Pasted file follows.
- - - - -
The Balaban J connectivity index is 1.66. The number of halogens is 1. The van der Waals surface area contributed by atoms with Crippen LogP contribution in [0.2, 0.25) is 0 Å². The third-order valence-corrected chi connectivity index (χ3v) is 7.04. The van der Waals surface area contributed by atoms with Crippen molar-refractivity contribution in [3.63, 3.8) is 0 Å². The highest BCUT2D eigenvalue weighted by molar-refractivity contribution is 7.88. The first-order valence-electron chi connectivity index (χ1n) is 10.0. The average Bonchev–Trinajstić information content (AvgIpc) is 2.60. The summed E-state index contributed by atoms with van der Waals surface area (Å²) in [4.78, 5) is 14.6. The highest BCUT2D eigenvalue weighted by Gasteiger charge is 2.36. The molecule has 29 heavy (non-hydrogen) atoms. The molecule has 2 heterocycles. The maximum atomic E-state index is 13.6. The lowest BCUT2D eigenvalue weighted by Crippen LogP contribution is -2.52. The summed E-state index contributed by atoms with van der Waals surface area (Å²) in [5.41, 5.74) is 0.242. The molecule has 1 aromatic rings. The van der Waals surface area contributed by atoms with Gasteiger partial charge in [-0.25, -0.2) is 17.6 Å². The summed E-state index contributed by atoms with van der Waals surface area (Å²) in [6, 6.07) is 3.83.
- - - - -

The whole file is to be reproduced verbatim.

The Balaban J connectivity index is 1.66. The number of halogens is 1. The van der Waals surface area contributed by atoms with Crippen LogP contribution in [0.2, 0.25) is 0 Å². The third-order valence-corrected chi connectivity index (χ3v) is 7.04. The van der Waals surface area contributed by atoms with Crippen molar-refractivity contribution in [3.63, 3.8) is 0 Å². The highest BCUT2D eigenvalue weighted by molar-refractivity contribution is 7.88. The first-order valence-electron chi connectivity index (χ1n) is 10.0. The average Bonchev–Trinajstić information content (AvgIpc) is 2.60. The summed E-state index contributed by atoms with van der Waals surface area (Å²) in [4.78, 5) is 14.6. The highest BCUT2D eigenvalue weighted by Gasteiger charge is 2.36. The molecule has 29 heavy (non-hydrogen) atoms. The molecule has 2 heterocycles. The maximum atomic E-state index is 13.6. The lowest BCUT2D eigenvalue weighted by Crippen LogP contribution is -2.52. The summed E-state index contributed by atoms with van der Waals surface area (Å²) in [5.41, 5.74) is 0.242. The molecule has 1 aromatic rings. The van der Waals surface area contributed by atoms with Gasteiger partial charge in [-0.25, -0.2) is 17.6 Å². The summed E-state index contributed by atoms with van der Waals surface area (Å²) in [6, 6.07) is 3.83.